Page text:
Author + information
- Received August 24, 2010
- Revision received October 25, 2010
- Accepted November 8, 2010
- Published online February 8, 2011.
- Jennifer L. Hall, PhD⁎,†,‡,⁎ (, )
- David R. Fermin, MD§,
- Emma J. Birks, MD∥,
- Paul J.R. Barton, PhD¶,#,
- Mark Slaughter, MD⁎⁎,
- Peter Eckman, MD⁎,
- Hideo A. Baba, MD††,
- Jeremias Wohlschlaeger, MD†† and
- Leslie W. Miller, MD‡‡
- ↵⁎Reprint requests and correspondence:
Dr. Jennifer L. Hall, University of Minnesota, 310 Church Street, Minneapolis, Minnesota 55455
The use of left ventricular assist devices in treating patients with end-stage heart failure has increased significantly in recent years, both as a bridge to transplantation and as destination therapy in those who are ineligible for cardiac transplantation. This increase is based largely on the results of several recently completed clinical trials with the new second-generation continuous-flow devices that showed significant improvements in survival, functional capacity, and quality of life. Additional information on the use of the first- and second-generation left ventricular assist devices has come from a recently released report spanning the years 2006 to 2009, from the Interagency Registry for Mechanically Assisted Circulatory Support, a National Heart, Lung, and Blood Institute–sponsored collaboration between the U.S. Food and Drug Administration, the Centers for Medicare and Medicaid Services, and the scientific community. The authors review the latest clinical trials and data from the registry, with tight integration of the landmark molecular, cellular, and genomic research that accompanies the reverse remodeling of the human heart in response to a left ventricular assist device and functional recovery that has been reported in a subset of these patients.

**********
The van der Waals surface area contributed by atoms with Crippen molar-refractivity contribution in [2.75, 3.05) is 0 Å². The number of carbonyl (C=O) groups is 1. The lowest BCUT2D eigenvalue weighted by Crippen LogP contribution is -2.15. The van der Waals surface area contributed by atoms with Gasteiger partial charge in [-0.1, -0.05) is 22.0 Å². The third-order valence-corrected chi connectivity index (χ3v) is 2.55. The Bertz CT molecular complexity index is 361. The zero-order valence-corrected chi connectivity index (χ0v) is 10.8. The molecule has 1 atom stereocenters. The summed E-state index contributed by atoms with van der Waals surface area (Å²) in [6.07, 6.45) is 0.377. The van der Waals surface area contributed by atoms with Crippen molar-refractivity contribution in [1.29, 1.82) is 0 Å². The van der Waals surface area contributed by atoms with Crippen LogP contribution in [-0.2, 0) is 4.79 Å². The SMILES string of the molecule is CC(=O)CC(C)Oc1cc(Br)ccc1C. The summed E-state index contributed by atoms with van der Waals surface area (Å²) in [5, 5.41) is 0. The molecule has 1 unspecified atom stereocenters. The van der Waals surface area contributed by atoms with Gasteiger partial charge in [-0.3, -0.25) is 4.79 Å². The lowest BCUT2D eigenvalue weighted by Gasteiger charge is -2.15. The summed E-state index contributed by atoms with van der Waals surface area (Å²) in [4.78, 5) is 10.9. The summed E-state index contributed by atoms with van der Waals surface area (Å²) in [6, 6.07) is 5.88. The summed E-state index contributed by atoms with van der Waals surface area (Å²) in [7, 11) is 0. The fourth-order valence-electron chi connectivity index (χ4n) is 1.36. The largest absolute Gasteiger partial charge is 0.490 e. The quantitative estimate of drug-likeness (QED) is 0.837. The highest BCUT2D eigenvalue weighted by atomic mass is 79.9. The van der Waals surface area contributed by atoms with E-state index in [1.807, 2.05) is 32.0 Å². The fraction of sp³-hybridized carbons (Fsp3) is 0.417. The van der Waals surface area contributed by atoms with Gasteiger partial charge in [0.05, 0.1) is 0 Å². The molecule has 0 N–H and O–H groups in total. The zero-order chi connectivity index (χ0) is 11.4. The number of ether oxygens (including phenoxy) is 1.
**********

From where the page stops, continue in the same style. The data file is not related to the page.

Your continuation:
- clinical trials
- gene expression
- ventricular assist device
This work was funded in part by the National Institute for Health Research Cardiovascular Biomedical Research Unit at the Royal Brompton and Harefield National Health Service Foundation Trust and Imperial College (Dr. Barton), grants 0515584Z and 0655582Z from the American Heart Association, grant NIH-RO1-HL065462-04 from the National Institutes of Health, and the Lillehei Scholar Program (laboratory of Dr. Hall). Dr. Hall consulted for Catholic Health Care West from January 2008 to September 2010. Dr. Birks has received research support and honoraria from Thoratec. Dr. Slaughter has received research grant support from Heartware Inc. and Thoractec. Dr. Eckman has received consulting, honoraria, and research support from Thoratec. Dr. Baba has received speaker fees from Medtronic. Dr. Miller has received research support and speaking honoraria from Heartware Inc. and Thoratec. All other authors have reported that they have no relationships to disclose. W. H. Wilson Tang, MD, served as Guest Editor for this paper.
- Received August 24, 2010.
- Revision received October 25, 2010.
- Accepted November 8, 2010.
- American College of Cardiology Foundation